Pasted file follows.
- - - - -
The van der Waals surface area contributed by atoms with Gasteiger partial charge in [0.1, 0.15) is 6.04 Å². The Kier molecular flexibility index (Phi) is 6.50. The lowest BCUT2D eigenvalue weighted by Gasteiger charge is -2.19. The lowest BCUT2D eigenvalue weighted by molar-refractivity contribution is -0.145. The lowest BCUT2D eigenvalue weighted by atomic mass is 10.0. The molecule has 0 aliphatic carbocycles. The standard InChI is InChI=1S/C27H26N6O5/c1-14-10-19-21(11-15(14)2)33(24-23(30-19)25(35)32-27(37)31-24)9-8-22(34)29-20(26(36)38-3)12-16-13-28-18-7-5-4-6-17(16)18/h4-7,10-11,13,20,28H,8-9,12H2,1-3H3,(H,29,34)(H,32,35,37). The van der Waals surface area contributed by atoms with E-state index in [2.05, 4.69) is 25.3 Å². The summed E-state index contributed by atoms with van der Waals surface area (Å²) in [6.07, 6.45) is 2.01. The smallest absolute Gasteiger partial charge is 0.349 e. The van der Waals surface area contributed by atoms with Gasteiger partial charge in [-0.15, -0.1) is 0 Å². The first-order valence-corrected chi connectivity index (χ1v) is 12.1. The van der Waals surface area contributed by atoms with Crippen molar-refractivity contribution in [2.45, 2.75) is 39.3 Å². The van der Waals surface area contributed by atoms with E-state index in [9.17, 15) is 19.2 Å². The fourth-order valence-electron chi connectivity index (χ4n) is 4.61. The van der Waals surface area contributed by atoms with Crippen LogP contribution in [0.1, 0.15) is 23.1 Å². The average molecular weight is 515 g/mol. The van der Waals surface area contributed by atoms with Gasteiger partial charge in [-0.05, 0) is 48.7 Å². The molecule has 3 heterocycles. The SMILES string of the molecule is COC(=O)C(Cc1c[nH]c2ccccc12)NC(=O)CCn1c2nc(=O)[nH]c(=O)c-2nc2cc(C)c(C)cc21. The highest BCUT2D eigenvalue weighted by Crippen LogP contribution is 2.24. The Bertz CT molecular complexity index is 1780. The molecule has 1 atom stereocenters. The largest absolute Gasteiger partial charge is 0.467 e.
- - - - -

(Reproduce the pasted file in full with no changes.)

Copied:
The van der Waals surface area contributed by atoms with Gasteiger partial charge in [0.1, 0.15) is 6.04 Å². The Kier molecular flexibility index (Phi) is 6.50. The lowest BCUT2D eigenvalue weighted by Gasteiger charge is -2.19. The lowest BCUT2D eigenvalue weighted by molar-refractivity contribution is -0.145. The lowest BCUT2D eigenvalue weighted by atomic mass is 10.0. The molecule has 0 aliphatic carbocycles. The standard InChI is InChI=1S/C27H26N6O5/c1-14-10-19-21(11-15(14)2)33(24-23(30-19)25(35)32-27(37)31-24)9-8-22(34)29-20(26(36)38-3)12-16-13-28-18-7-5-4-6-17(16)18/h4-7,10-11,13,20,28H,8-9,12H2,1-3H3,(H,29,34)(H,32,35,37). The van der Waals surface area contributed by atoms with E-state index in [2.05, 4.69) is 25.3 Å². The summed E-state index contributed by atoms with van der Waals surface area (Å²) in [6.07, 6.45) is 2.01. The smallest absolute Gasteiger partial charge is 0.349 e. The van der Waals surface area contributed by atoms with Gasteiger partial charge in [-0.15, -0.1) is 0 Å². The first-order valence-corrected chi connectivity index (χ1v) is 12.1. The van der Waals surface area contributed by atoms with Crippen molar-refractivity contribution in [2.45, 2.75) is 39.3 Å². The van der Waals surface area contributed by atoms with E-state index in [9.17, 15) is 19.2 Å². The fourth-order valence-electron chi connectivity index (χ4n) is 4.61. The van der Waals surface area contributed by atoms with Crippen LogP contribution in [0.1, 0.15) is 23.1 Å². The average molecular weight is 515 g/mol. The van der Waals surface area contributed by atoms with Gasteiger partial charge in [-0.05, 0) is 48.7 Å². The molecule has 3 heterocycles. The SMILES string of the molecule is COC(=O)C(Cc1c[nH]c2ccccc12)NC(=O)CCn1c2nc(=O)[nH]c(=O)c-2nc2cc(C)c(C)cc21. The highest BCUT2D eigenvalue weighted by Crippen LogP contribution is 2.24. The Bertz CT molecular complexity index is 1780. The molecule has 1 atom stereocenters. The largest absolute Gasteiger partial charge is 0.467 e.